• Oral glucose tolerance test
  • Urinalysis
  • Gestational diabetes tests
  • Initial glucose load test

Treatment for Diabetes 

The treatment administered by your Endocrinologist varies depending on the type of diabetes you have. Common treatment options include: 

  • Medicines to control blood sugar 

  • Eat a healthy diet 

  • Eat vegetables and fruits 

  • Eat foods that are rich in fiber Reduce the consumption of saturated fat keep a healthy weight Exercise regularly 

Treatments for Type 1 and 2 Diabetes 

  • Insulin injections or an insulin pump, allow controlling the level of sugar in the blood, and the calculation of carbohydrates 

  • Take the A1C test at least every two or three months 

  • Medicines 

  • Pancreas transplant 

  • Bariatric surgery, people who suffer from obesity and with a body mass index greater than 35 can have good results with this type of surgery 

Treatment for Gestational Diabetes 

  • Maintain a healthy diet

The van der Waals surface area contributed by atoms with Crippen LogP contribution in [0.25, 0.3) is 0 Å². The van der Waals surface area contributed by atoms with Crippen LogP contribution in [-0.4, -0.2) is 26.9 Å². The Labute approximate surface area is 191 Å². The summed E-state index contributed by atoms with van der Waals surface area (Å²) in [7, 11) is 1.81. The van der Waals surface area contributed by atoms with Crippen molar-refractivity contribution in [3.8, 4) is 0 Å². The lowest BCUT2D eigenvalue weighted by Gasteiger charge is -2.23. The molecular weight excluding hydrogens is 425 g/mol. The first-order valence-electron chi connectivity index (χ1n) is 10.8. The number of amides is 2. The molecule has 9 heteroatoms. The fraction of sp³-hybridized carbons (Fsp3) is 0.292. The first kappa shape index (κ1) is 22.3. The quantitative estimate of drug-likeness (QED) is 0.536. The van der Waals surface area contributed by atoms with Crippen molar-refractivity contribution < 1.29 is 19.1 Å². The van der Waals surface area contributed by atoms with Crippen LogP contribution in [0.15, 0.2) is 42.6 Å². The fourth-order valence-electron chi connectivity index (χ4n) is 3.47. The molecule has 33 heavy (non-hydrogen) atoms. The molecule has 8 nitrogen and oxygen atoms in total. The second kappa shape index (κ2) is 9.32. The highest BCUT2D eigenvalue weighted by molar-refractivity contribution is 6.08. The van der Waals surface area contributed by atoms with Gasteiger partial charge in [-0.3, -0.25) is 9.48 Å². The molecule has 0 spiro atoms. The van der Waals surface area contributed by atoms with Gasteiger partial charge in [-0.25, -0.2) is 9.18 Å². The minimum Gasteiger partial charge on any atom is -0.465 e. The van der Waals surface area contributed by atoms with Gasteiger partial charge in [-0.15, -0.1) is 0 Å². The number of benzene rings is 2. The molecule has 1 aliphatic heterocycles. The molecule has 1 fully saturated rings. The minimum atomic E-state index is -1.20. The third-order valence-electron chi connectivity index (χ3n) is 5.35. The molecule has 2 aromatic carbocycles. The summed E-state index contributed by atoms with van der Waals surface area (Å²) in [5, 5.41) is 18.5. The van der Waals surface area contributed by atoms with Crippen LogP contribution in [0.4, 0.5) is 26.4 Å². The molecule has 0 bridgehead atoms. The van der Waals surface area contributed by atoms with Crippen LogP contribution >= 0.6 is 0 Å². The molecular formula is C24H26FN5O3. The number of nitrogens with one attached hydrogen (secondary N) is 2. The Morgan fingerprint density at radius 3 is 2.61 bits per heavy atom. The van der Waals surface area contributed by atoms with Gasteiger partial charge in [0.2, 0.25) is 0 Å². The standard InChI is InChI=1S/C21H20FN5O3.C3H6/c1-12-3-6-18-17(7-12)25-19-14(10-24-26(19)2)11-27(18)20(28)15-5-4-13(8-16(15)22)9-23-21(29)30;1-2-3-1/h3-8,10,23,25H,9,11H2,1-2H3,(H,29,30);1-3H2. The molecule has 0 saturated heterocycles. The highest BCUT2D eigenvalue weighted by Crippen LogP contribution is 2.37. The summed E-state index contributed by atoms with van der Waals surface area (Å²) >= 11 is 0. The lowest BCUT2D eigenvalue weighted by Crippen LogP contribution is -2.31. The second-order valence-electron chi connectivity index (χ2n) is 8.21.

• Do exercises recommend by your doctor

  • Control of blood sugar level 

  • If it's necessary, the endocrinologist can prescribe insulin or oral medications 

Treatment for prediabetes 

  • Maintain a healthy diet 

  • Exercise regularly 

  • Medicines, such as metformin 

  • Medicines for Cholesterol control 

Living with Diabetes

When you have already been diagnosed with Diabetes, follow the treatment provided by your Endocrinologist. Living a healthy lifestyle can help you control this disease.

Some things to consider that could help improve the quality of life are:

  • Eat healthily, you can go to a Nutritionist to make a plan that suits your needs.

  • Go to your appointments with the Endocrinologist.

  • Reduce stress

  • Keeping up with your vaccines

  • In the case of consuming alcohol, do it moderately

  • Do not smoke

  • Do regular exercise 

¿When do you have to see a doctor?

Make your appointment with the Endocrinologist in case of presenting any of the characteristics and symptoms mentioned; or in case of detecting another abnormal symptom.

When consulting your Endocrinologist, we recommend keeping a record of your pain with a detailed description of the symptoms, duration, and what you think triggered them. Mention any medications that you are taking.